Danish researchers led by Annette Wind Olsen have reported in the British Medical Journal that fathers might be responsible for pregnancies that last longer than 42 weeks or 294 days. The condition of prolonged pregnancies affects around 5% of pregnant mothers. The researchers conducted a study of about 28,000 women between 1980 and 1994. About 21,000 women in the group had a first pregnancy that had lasted longer than 42 weeks and another 7,000 women whose first pregnancy had lasted between 37 and 41 weeks. The data gathered from the participants indicated that those who had had one prolonged pregnancy had a 20% risk of having a second one. If the first pregnancy had lasted for 44 weeks, the risk increased to 30%. However, if the women switched partners between pregnancies, the the risk of a second prolonged pregnancy was reduced to 15% The length of pregnancy differed by more than a week in women who had changed partners, compared with those who had not. In the group of women who had a 'normal' length pregnancy, only 7.7% had a prolonged second pregnancy. The researchers thus suggested that paternal genes may affect the timing of the birth. They also concluded that women who had experienced one prolonged pregnancy were more likely to experience another if they were with the same partner.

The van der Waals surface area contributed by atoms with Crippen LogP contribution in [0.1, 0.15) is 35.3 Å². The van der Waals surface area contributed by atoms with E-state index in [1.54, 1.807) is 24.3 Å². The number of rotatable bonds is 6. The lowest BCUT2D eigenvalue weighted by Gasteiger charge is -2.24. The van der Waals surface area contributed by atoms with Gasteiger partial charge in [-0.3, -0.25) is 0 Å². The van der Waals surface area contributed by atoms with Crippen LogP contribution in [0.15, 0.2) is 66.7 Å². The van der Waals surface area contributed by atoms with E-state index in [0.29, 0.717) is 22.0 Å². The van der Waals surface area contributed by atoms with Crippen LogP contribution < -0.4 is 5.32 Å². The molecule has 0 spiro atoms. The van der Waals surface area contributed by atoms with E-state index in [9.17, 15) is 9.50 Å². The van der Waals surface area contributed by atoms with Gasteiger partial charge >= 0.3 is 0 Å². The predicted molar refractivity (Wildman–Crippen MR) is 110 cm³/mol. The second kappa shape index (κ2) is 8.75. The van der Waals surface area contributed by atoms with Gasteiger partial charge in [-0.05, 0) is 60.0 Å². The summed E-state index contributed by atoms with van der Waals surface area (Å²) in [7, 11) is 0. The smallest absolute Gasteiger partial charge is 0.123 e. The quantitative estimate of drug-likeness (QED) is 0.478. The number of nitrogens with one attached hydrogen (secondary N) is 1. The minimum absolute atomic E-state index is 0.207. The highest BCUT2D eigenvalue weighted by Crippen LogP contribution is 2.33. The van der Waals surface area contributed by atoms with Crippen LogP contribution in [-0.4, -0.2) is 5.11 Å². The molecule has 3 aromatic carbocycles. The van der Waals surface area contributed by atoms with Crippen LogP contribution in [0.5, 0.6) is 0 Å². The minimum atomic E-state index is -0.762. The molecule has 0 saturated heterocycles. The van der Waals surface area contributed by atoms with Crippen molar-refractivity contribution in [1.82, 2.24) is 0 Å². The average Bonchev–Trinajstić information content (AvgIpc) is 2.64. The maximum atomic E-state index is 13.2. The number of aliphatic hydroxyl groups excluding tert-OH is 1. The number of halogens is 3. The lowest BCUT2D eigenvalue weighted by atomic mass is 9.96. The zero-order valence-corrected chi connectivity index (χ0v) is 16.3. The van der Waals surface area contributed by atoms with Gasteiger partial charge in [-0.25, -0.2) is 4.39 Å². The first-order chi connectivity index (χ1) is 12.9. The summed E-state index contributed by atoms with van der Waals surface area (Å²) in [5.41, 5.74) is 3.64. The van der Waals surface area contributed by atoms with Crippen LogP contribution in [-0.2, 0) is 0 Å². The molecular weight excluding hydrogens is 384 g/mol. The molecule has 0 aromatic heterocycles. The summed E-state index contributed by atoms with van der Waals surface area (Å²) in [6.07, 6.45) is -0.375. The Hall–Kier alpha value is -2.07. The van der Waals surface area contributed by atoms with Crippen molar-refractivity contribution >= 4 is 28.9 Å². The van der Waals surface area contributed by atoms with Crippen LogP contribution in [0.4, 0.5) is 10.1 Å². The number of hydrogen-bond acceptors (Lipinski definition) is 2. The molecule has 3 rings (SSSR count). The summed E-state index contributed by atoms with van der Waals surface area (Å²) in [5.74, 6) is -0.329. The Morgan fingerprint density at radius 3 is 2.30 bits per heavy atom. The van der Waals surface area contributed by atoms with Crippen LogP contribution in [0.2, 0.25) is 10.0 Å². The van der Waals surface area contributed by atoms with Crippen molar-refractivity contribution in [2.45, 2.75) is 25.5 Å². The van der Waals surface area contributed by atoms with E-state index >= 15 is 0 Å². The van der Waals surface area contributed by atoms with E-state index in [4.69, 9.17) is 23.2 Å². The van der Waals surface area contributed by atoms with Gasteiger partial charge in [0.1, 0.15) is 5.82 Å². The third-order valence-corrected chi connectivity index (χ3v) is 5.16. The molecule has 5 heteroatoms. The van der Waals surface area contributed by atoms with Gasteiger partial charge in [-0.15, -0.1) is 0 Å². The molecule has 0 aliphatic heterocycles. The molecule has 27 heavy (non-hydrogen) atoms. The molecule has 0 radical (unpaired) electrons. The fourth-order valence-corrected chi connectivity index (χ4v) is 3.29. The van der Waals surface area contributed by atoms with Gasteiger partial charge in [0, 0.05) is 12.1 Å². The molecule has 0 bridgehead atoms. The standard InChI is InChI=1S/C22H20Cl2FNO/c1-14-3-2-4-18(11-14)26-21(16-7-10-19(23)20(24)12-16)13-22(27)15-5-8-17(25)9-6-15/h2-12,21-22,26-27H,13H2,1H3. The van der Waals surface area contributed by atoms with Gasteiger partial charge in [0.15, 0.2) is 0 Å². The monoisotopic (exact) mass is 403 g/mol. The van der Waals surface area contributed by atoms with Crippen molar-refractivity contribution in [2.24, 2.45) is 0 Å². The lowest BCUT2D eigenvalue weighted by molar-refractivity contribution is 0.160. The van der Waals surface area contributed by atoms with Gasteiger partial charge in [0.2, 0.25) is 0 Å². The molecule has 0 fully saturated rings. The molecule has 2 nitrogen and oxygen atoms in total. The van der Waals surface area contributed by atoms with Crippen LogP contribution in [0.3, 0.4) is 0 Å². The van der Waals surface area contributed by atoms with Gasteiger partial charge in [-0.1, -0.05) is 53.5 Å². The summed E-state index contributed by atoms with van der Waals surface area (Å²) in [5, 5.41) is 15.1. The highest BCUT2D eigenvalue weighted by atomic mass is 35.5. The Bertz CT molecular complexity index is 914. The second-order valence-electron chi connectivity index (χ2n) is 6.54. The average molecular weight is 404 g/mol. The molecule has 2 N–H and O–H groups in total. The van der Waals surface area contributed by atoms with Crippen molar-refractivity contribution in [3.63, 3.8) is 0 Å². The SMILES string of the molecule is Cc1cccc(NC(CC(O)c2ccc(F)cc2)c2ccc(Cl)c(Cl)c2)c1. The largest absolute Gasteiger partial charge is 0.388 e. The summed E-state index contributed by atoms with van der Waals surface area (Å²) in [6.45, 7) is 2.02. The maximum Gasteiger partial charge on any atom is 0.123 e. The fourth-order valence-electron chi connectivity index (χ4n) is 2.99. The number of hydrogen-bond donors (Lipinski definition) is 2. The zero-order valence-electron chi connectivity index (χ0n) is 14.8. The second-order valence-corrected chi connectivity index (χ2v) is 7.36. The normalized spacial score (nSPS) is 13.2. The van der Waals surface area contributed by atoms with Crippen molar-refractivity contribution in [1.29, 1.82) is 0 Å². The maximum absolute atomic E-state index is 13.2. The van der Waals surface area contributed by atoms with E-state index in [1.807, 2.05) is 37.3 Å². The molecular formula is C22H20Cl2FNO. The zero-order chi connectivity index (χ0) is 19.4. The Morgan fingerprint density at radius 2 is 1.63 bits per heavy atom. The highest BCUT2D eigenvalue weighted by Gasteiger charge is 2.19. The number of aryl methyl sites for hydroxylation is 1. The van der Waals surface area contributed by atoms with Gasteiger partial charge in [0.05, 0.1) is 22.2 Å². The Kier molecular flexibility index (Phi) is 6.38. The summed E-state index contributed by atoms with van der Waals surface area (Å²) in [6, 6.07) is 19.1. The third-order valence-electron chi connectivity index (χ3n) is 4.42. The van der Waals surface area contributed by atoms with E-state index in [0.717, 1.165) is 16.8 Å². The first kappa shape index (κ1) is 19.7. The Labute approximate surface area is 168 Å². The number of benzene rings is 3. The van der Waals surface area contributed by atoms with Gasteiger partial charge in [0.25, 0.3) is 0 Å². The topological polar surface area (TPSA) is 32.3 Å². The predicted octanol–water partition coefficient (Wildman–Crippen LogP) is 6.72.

AdvertisementThe study, which is claimed by the researchers as the first to have made such observations, has not been completely accepted by UK experts who say that there may also be other factors that are responsible for the findings. Professor Andrew Calder, a consultant obstetrician at the University of Edinburgh, claimed that pre eclampsia could be one such factor and that there was also no information as to how many women were induced before they reached 42 weeks.
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